Tuesday, December 1, 2009

422) So Long at the Fair (1950)

422) So Long at the Fair (1950) Dir: Terence Fisher and Antony Darnborough Date Released: March 1951 Date Seen: December 1, 2009 Rating: 3.25/5

I must confess that I'm at a loss when it comes to So Long at the Fair. I've seen bits and pieces of it on TV once or twice before, which is remarkable considering that it's a rather obscure Brit noir, but have never sat down and watched it all the way through until today. It was a frustrating experience because the foreignness of the film's mystery, the most alluring aspect of the viewing experience in any noir, wasn't as striking as the first time around. Having already seen Vicky Barton (Jean Simmons), a hapless Briton abroad in Paris, run from the concierge to the British consulate after her brother Johnny (David Tomlinson) seemingly vanishes without a trace of ever having accompanied her, the film just didn't grab me by the throat like it used to.

At the same time, the film itself is also to blame for my discombobulation. So Long at the Fair's beguiling anticlimax leaves much to be desired and too much unresolved for the sake of a perplexing ending that has something to do with a budding crisis in French nationalism and an inexplicable resurgence of the plague. Yeah...no amount of context in the film can prepare you ready for this ending.

As if that wasn't bad enough, the film's depiction of the British-French connection is consistently muddled at best. Brits in the film high-handedly dismiss the French as foreigners and hence inherently suspicious, which is especially strange considering that they in fact are tourists visiting Paris for the World's Fair. Conversely, the elaborate lengths that the French hotel workers go to to keep Vicky from her brother suggests that behind their clucking is a nation of proud victims unwilling to admit their powerlessness (also: what does it say about the film that you can only understand what the frogs are scheming behind Vicky's back if you speak French? There's an awful lot of unsubtitled French whizzing about in the film, making one wonder how tainted the film's Francophilia is).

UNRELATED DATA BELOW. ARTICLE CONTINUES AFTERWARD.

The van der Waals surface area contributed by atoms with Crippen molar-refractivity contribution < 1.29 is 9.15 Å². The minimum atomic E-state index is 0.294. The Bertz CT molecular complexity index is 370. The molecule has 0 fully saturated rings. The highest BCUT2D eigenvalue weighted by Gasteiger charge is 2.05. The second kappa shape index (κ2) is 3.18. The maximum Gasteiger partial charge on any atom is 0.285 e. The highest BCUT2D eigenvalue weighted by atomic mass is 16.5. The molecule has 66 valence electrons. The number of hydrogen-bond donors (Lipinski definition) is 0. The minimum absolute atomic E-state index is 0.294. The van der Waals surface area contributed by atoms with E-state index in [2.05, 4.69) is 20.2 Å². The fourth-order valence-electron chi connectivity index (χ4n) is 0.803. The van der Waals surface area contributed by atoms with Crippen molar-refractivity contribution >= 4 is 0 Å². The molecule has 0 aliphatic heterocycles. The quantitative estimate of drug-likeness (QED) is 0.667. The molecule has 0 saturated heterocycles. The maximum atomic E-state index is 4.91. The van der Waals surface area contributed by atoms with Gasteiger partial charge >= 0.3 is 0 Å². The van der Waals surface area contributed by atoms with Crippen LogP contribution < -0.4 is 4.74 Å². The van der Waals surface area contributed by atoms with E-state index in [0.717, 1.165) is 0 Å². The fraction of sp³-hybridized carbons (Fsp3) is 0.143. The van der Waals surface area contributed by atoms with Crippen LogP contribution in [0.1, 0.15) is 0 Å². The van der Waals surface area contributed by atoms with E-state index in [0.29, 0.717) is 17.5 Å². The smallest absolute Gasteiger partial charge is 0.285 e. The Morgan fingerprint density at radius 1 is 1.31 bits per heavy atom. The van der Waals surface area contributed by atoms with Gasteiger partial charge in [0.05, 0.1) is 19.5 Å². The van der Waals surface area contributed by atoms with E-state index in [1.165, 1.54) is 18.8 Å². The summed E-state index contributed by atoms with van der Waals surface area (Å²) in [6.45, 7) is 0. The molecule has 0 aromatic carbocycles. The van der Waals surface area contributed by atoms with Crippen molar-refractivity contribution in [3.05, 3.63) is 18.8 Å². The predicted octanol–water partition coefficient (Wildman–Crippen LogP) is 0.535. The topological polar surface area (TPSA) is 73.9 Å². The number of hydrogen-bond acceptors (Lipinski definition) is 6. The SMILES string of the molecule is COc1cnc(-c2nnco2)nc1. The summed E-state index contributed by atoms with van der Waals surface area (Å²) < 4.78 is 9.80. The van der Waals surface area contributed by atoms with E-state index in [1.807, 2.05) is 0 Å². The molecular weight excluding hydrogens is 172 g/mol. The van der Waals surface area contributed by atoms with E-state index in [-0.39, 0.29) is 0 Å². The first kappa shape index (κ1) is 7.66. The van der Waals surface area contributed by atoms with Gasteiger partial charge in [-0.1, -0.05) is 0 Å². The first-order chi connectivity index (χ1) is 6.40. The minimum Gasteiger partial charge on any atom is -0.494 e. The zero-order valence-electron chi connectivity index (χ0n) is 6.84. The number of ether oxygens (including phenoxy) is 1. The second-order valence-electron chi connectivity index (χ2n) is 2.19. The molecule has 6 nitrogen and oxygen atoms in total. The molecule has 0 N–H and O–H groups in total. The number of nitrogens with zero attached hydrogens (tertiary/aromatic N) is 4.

In conclusion, he had the Black Death. Show's over, the end. Huh?


  1. Well, I'm only 74, so I guess there's time for me to learn to hste it as much as you do/ Every one, thwey say, sees a different movie when they see the same movie.

    If YOU wre a hotel owner at the Paris Exhibition in 1889, and one of YOUR guests developed the plague--wouldn't you be tempt5ed to cover the fact up? I don't think I ever heard anyone refer to bubonic plague as an anticlimax before. Of course the hotel owner (wonderfly played by Cathleen nesbitt) could have put up a sign---"Come see the Eifel Tower=---and don't miss our case of the Plague!"

    The acting--eopecially by Jean Simmonws and Dirk Boparde, is excellent, and Paris beautifully represented. The film is available on amazon.com--and it's too bad this reviewer gave the ending away...

  2. It's an anticlimax because it comes out of nowhere. There are no indications that this man is ill and there's no reason why in 1950, a discussion of the Parisian World Fair would end with a death in the black plague. It resolves very little about the story, as there's no development of Simmons' concerns for her brother, no discussion of where he might have gone, no discussion of his character, past, etc. He gets the plague, he dies and disappears. My complaints has nothing to do with the explanation provided about the hotel management; it has everything to do with the way that it's delivered in such an offhand way.

    And I don't hate it. I'm just perplexed. 3.25/5=a B- in my book.